There are specific rules in Thailand depending on whether your company employs residents or non-residents. The key concerns for a company that needs to comply with tax laws in Thailand are net taxable income, social security contribution, value added tax (VAT), corporate income tax, specific business tax (SBT), and property tax. Moreover, international treaties to avoid double taxation, international social security agreements, free trade agreements and special tax regimes for specific industries or sectors can make an indirect impact on a company’s tax environment.
A remote payroll in Thailand is where a foreign company, i.e. a non-resident company, payrolls a resident employee in Thailand. As per the Thailand Revenue Department a foreign company is defined as
-A company that carries out business functions in Thailand but is registered under a foreign law
-A company that does not carry on business operations in Thailand but derives income from Thailand
Thus a non-resident company is permitted to process payroll for Thailand residents who are on its payroll. Another option for a non-resident company to payroll its employees in Thailand would be to use a fully outsourced service like a GEO or PEO which will employ and payroll the staff on their behalf.
In some cases, a company will register their business in Thailand under one of the forms available but prefer to have another company administer its payroll. This can be accomplished through a payroll provider. It is important to note that the company, as the Employer of Record, is still fully responsible for compliance with employment, immigration, tax and payroll regulations. But the payroll calculations, payments and filings can all be outsourced to the payroll provider.
Larger companies with a commitment to Thailand may wish to run their own local payroll for all employees, foreign and local. In order to accomplish this, they will have to complete incorporation, register the business and then hire the necessary staff. There will be a need for in country human resources personnel who have the background needed to manage a Thai payroll, and can fulfill all tax, withholding, and payroll requirements.
This approach carries significant cost and requires some knowledge of local employment and payroll regulations. The company will need a local accounting firm and potentially legal counsel to ensure full compliance with Thai employment laws.
Companies can outsource the employment and payroll of their staff in Thailand to a GEO, like Shield GEO. This is possible for both foreign workers and Thailand nationals. This is the easiest, fastest and safest way to payroll staff in Thailand.
Shield GEO manages all aspects of payroll for workers in Thailand, including taxes, withholding, social security payments and other statutory requirements. Shield GEO becomes the Employer of Record and employs the staff on behalf of the client.
Staff are paid monthly with tax and social security deducted at source and paid to local authorities. Shield GEO will invoice the client monthly in advance of the payroll date. The invoice consists of the Total Cost of Employment (Base salary + Employers Statutory Contributions + Additional statutory contributions) and a Management Fee. Shield GEO provides the employees with payslips.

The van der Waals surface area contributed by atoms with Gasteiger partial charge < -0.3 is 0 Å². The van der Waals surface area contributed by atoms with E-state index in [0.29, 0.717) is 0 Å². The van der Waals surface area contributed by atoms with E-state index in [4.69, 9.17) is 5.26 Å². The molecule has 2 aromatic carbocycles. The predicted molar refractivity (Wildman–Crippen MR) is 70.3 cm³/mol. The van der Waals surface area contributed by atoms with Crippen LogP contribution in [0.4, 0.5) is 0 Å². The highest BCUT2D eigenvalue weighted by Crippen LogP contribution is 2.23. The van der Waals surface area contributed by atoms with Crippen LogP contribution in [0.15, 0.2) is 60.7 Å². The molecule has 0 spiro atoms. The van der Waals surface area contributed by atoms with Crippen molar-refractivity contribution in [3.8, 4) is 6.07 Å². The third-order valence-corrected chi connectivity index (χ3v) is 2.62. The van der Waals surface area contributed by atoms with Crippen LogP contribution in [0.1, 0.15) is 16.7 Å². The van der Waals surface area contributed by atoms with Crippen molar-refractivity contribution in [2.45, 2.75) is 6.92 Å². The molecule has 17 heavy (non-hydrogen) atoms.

Read more about outsourced payroll and employment through Shield GEO.
(Thai: บาท, sign: ฿; code: THB)
|Social Security Registration ?||
An employer needs to register an employee as the “insured person” who starts working at the age of fifteen to sixty years old in the enterprise with 1 or more employees with the social security office within 30 days from the start of work.
|Documentation Required for New Employees ?||
Employment contracts and labour relations are governed by the Labour Protection Act, the Labour Relations Act, the Civil and Commercial Code, and the Labour Procedure Act. New employees in Thailand whether local or foreign are governed by the Labour Protection Acts B.E.2541 (A.D.1998).
|Corporate Income Tax ?||
Companies in Thailand are generally taxed at 20%. Branch corporate income tax rate is also 20%. However, corporate tax rates may vary as follows.
|Income Tax Rate ?||
|Sales Tax ?||
Current Value Added Tax (VAT) rate is 7%.
Business entities with an annual turnover exceeding 1.8 million Baht per annum is legally obligated to pay VAT.
|Withholding Tax ?||
Certain income types paid to companies can be subject to withholding tax at the point of source.
Such withholding tax rates on pre-specified categories of income are as follows.
Service and professional fees
|Employee Social Security (EE SS)||
Employees are obligated to contribute 5% of employee salary upto a maximum of 750 Baht per month. An employee is obligated to contribute between 2%-15% of the employee’s monthly wage to the Social Security Fund (SSF).
|Employer Social Security (ER SS)||
Employers are obligated to contribute 5% of employee salary upto a maximum of 750 Baht per month. An employer is obligated to contribute between 2%-15% of the employee’s monthly wage to the Social Security Fund (SSF). This contribution should match the contribution made by the employee.
|Payment Mode ?||
Manual/soft copy by cheque or online.
|Frequency of Salary Payment ?||
12 monthly pay periods.
|Invoice / Payslips required ?||
Available monthly as pdf.
|Minimum Wage ?||
Annual (US$) 3,012
|Time Off Work ?||
An employee is entitled to a minimum of 6 days of annual leave after working consecutively for one full year. For an employee who has not completed one year of service, the employer may provide an annual leave on a pro-rate basis.
|Medical Leave ?||
An employee is entitled to take sick leave with 30 days of paid sick leave per year. An employer may request a medical certificate if an employee is absent for three consecutive days. Days on which the employee cannot work because of injury or illness caused by work shall not be deemed sick leave.